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Hypoxia Treated Stem Cells for COVID19: A New Weapon in a Deadly Fight

The possibility of using stem cells to treat COVID19 at first impression seems perplexing. Sure stem cells have been used to treat everything from heart failure to erectile dysfunction, still with no FDA clearances for major diseases. So how could stem cells be useful for treating a viral infection?

Well, its not for treating the virus itself, but for treating a complication of the virus, specifically lung damage. It is well known in the field of stem cells that when cells are administered intravenously they get stuck in the lungs[1]. At least a majority of stem cells get “parked” in the lungs due to the size of the cells and the small diameter of the lung blood vessels which facilitate oxygen exchange. Subsequently, the cells exit the lung and circulate in the body. The fact that stem cells, particularly mesenchymal stem cells, have this propensity towards the lung makes them idea of use in conditions associated with lung inflammation[2].

In COVID-19 the main cause of death is a type of lung failure called acute respiratory distress syndrome [3-6]. In this condition, viral infection of lung cells causes significant inflammation, which elicits a hyperimmune response that kills both virus and health lung cells, which causes death.

Previous studies[2, 7, 8] have shown that administration of mesenchymal stem cells can help animals and humans which have been afflicted with ARDS. Unfortunately, in some studies strong therapeutic effects have not been seen. This may be because the cells utilized may not have been optimized for treatment of the condition. For example, if the inflammation in the lung is too advanced, the stem cells may be manipulated by the inflammation so that instead of healing they fail to function. Thus, it is important to not use “any old stem cell” but to identify and utilize optimized stem cells.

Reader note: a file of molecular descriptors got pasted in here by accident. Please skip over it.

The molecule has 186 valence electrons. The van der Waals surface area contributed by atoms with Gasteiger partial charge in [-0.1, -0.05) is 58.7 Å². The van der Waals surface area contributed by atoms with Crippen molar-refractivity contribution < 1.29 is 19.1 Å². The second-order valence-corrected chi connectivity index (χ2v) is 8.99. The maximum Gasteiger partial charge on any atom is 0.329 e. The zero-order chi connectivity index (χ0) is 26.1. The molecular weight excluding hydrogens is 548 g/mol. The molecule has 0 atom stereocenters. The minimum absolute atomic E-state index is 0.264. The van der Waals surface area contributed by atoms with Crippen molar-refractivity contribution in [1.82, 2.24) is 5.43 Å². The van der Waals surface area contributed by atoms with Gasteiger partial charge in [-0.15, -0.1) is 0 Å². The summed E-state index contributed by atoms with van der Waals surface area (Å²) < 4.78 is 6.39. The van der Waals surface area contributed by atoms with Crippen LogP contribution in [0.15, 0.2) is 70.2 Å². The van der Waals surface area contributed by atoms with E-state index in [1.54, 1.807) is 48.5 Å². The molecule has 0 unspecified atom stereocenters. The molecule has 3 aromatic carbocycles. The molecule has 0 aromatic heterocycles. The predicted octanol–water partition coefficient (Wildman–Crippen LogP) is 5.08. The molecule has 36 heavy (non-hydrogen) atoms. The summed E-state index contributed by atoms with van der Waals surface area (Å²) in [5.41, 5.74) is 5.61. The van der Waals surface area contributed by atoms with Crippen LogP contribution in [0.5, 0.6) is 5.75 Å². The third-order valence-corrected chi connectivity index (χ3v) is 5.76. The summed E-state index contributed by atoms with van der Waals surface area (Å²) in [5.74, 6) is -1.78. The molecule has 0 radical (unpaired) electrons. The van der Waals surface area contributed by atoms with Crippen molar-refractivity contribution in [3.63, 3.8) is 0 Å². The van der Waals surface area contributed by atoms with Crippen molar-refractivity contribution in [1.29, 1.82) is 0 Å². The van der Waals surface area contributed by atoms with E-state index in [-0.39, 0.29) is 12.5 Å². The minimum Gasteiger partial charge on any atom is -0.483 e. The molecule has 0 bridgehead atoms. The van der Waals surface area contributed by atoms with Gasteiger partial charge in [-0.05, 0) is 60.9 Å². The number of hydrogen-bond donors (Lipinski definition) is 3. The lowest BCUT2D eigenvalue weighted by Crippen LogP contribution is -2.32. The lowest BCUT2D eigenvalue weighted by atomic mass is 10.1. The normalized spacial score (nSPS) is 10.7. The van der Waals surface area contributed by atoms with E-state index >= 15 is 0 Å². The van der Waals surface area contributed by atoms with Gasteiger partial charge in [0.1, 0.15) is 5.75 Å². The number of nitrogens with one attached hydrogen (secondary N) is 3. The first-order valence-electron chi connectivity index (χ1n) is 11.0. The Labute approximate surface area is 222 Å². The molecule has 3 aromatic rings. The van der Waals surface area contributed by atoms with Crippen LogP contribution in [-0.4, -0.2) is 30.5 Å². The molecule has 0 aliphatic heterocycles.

The group at Stemedica has pioneered the used of hypoxia treated stem cells[3, 9-11]. This is an advancement from the previous types of stem cells that were utilized because the hypoxia conditioning enhances the therapeutic activities of stem cells by “putting them on alert”. Let me explain. Hypoxia is reduction in oxygen. Under normal circumstances, stem cells should not be activated…under normal circumstances, stem cells circulate around the body, and once they recognize inflammation or “danger” signals, then they get activated and start performing their therapeutic functions, which include: a) producing anti-inflammatory mediators; b) generating signals that stimulate healing; and c) actually differentiating into and taking over the function of injured lung cells.

One of the “danger” signals that stem cells are activated by is lack of oxygen. When you think about it, pretty much any tissue injury involves blood clotting. When blood clots there is lack of oxygen. The lack of oxygen turns on a molecular switch called hypoxia inducible factor (HIF), which turns on a homing signal, called stromal derived factor (SDF)-1. SDF-1 “tells” stem cells that they are needed in the injured tissue. When stem cells arrive to the injured tissue, they “sense” there is a lack of oxygen. This lack of oxygen, called “hypoxia” instructs the stem cells that there is something wrong and the stem cells begin producing high amounts of growth factors, anti-inflammatory mediators, and immune modulatory cytokines.